By Susan “Honey” Good
My first experience with death and mourning occurred with the untimely death of my late husband, Michael.
Losing a soul mate was debilitating. I can best describe myself as shattered and shocked. One day I was young, in my forties with two precious daughters living near the Sea, in Honolulu, Hawaii. Life in the Islands with Michael, also in his forties, was a romantic adventure. The word “survive” was not part of my vocabulary.
And then, the tides turned. I found myself immersed in a private and personal journey of unanticipated grief. As a young woman and mother, I was in uncharted waters. I was faced with learning how to handle constant sadness, fear, lack of concentration, loneliness, and grieving.
Looking back, I survived by my instincts, always mindful of signals coming from my heart prompting me how to survive the loss of my husband, knowing I had no choice but to ‘ride the wave.’
The phone rang as I was about to leave for the market to shop for a special dinner. We were going to celebrate Michael’s homecoming and a successful business trip to Salt Lake City, Utah. I was as happy as a lark as I picked up the phone. I immediately recognized the voice on the other end of the line and I smiled. It was Michael’s brother, Roger, a Periodontist living in Colorado with his wife Karen and two children.
“Hi Rog! How are you? I am so happy to hear your voice.”
Roger pulled no punches. He said,“Michael had a heart attack.”
I burst out, “I will be on the next available flight into Salt Lake.”
Roger said, with no emotion in his voice, “Susan, Michael is dead.”
Overwrought with uncontrolled and sorrowful emotion I heard myself screaming at the top of my lungs, “Oh no! Oh no! Oh no! so loudly my neighbor heard next door phoned the police to report what she thought was a break-in. Three police arrived and saw me racked with uncontrollable and heart-wrenching sobs. Nothing could stop the faucet of tears from drenching my face. I was agonizing over my loss. I felt my pain. I was in the beginning stage of mourning, a young woman who knew nothing of death.
I want to share with you the first year of my widowhood, in snippets, when my life was falling down around me. I went from Sadie- Sadie married lady to widowhood in less than one minute.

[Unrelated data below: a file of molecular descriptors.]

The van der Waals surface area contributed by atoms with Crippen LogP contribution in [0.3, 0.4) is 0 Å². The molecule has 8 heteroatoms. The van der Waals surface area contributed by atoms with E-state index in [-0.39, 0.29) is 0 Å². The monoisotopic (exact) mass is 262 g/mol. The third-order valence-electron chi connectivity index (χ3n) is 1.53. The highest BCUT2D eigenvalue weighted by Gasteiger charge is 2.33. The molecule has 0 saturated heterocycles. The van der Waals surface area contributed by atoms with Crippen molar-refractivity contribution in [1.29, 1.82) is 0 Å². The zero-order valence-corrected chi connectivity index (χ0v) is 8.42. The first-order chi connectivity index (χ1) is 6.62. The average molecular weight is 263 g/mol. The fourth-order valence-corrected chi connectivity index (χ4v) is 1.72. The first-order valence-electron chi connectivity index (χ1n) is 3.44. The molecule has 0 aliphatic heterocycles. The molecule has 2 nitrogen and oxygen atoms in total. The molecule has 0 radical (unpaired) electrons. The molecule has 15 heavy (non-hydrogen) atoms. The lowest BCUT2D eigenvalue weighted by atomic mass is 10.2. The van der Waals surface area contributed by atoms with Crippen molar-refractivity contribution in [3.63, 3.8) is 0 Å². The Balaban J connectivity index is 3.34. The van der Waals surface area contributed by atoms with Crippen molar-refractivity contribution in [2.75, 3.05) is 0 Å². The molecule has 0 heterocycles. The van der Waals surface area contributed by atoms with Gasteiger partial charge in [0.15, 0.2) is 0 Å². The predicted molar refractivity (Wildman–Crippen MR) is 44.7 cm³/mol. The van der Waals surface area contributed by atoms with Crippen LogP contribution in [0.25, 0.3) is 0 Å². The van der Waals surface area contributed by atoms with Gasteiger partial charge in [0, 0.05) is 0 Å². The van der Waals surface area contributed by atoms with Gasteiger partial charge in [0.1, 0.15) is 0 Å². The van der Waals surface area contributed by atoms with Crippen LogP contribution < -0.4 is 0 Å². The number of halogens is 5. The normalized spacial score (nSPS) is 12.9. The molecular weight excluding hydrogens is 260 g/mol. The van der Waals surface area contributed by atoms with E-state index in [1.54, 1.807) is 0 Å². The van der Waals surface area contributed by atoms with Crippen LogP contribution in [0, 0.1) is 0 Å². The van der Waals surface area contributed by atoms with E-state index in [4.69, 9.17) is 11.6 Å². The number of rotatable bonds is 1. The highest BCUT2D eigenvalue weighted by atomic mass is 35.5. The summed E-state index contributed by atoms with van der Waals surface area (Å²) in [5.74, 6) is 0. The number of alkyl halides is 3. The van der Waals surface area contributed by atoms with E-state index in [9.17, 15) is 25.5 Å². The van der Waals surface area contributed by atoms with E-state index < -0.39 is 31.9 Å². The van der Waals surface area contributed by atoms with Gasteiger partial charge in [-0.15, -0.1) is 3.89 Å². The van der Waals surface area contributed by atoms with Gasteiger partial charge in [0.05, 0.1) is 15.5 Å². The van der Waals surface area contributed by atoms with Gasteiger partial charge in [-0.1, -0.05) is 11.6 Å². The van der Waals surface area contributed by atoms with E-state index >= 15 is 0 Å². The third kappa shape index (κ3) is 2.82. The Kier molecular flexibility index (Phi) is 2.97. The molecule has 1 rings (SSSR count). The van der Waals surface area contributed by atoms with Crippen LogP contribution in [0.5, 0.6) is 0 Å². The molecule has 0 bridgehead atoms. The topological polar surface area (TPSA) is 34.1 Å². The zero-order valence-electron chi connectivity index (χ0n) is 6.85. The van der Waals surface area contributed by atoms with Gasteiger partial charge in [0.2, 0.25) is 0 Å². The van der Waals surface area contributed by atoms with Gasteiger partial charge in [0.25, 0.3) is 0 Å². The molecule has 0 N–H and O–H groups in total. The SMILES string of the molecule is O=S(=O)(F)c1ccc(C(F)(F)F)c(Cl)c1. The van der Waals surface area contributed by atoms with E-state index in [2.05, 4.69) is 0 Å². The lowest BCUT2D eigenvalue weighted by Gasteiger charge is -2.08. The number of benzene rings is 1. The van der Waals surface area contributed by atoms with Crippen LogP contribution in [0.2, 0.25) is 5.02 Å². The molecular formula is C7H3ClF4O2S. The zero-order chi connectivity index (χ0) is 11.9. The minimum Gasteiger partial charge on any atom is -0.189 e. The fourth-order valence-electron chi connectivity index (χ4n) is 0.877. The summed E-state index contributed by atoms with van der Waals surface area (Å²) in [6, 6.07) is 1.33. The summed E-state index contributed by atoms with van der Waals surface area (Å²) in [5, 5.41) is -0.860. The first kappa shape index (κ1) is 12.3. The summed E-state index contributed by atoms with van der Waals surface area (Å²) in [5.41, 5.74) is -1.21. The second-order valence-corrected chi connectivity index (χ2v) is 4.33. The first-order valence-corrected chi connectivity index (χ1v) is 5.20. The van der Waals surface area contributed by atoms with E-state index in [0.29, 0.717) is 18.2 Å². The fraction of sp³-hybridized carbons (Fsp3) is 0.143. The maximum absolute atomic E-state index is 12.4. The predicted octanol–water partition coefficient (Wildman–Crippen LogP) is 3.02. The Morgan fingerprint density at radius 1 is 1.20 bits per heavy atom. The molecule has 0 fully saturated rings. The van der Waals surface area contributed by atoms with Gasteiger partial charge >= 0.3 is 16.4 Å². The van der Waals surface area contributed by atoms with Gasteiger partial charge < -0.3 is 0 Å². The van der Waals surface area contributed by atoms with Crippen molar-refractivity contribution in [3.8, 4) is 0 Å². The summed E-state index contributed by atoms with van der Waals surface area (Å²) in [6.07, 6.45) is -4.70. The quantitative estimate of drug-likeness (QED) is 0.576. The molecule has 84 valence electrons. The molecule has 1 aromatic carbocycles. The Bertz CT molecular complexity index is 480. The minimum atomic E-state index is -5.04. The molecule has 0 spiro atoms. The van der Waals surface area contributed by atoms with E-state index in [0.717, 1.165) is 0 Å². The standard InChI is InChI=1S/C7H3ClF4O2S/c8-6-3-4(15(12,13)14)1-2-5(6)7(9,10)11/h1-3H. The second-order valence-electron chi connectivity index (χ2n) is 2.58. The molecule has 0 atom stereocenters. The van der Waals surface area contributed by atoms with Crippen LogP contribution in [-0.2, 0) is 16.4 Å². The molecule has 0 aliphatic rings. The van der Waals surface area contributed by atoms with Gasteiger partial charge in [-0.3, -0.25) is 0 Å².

It is now 20 years later. Over the past week, I have listened to conversations describing the methods three of my friends are using to survive the loss of a spouse. These conversations prompted me to share my story.
Each narrative, mine included, chronicled a different approach to the first year of mourning.
1. Pretending to be ‘just fine.’
2. Talks incessantly about the deceased spouse.
3. The ‘merry widow,’ running as fast as she can.
4. Road the wave through the pain.
During the first year, I felt these emotions.
I was overwroughtt with sadness. I was lonely for Michael. I lost my ability to concentrate. I could not read or watch television for the first year. I preferred spending my time alone with, my pooch, in my private world, thinking. I had no desire to engage in social conversation other than with my daughters. I could not remember anything negatives about my marriage.
My way of Survival: I did not fight or ignore any of my feelings or needs. I listened to my heart and ‘rode my wave.’
1. I walked four miles daily, two in the early morning and two at sunset with my pooch, Maholo, along the beach or down the road past Diamond Head and into the park and thought about my life with Michael. This helped my physical and emotional stress
2. I felt my pain and cried long and hard every day that first year. I never held back one tear or thought.
3. My surroundings were extremely important to me so I moved from our large home to a beautiful apartment with a large lanai near the Sea. I smelled the salt air; I filled my apartment with nature, orchids everywhere. My new home wrapped its arms around me and brought serenity.
4. My daughter, Jenny, asked if she could move into my apartment with me and I said, “yes.”
5. Month 10 after Michael’s death I met my husband, Sheldon Good. I told him
6. “I cannot see you for a year and a day from the time of Michael’s death out of respect for Michael, my daughters and myself.” He waited for me.
7. I rode my personal wave always listening to my heart.
The Four Stages of Mourning
I knew there were four stages of mourning. A widow or widower never fully recovers until they deal with their feelings.
1. Shock and denial. We cannot comprehend. For example, my first words were, “Oh no!”
2. Anger, fear of the unknown, depression
3. Acceptance. We survived. Our mind accepts life can go on.
4. Moving on to a new beginning, a new chapter.
These are natural feelings. I was able to get to the heart of my grief. It was natural for me to feel and release all of my emotions.This is not the case for everyone.
There is help for you. Private counseling. Self- help groups. A family Priest, Minister or Rabbi.
Please don’t deny yourself the ability to ‘ride your wave’ to a new chapter of your life.
If you enjoyed this story, please subscribe to my email list. Once a day, when I post a new story, you will receive it in your inbox
If you have something to say about coping with the loss of loved ones let’s talk! I want so much to hear your opinions + feelings. I also want you to speak up so that women our age remain visible. I think we have a responsibility to share our wisdom, don’t you? Share yours either in the comments below or on Facebook, Twitter and Instagram.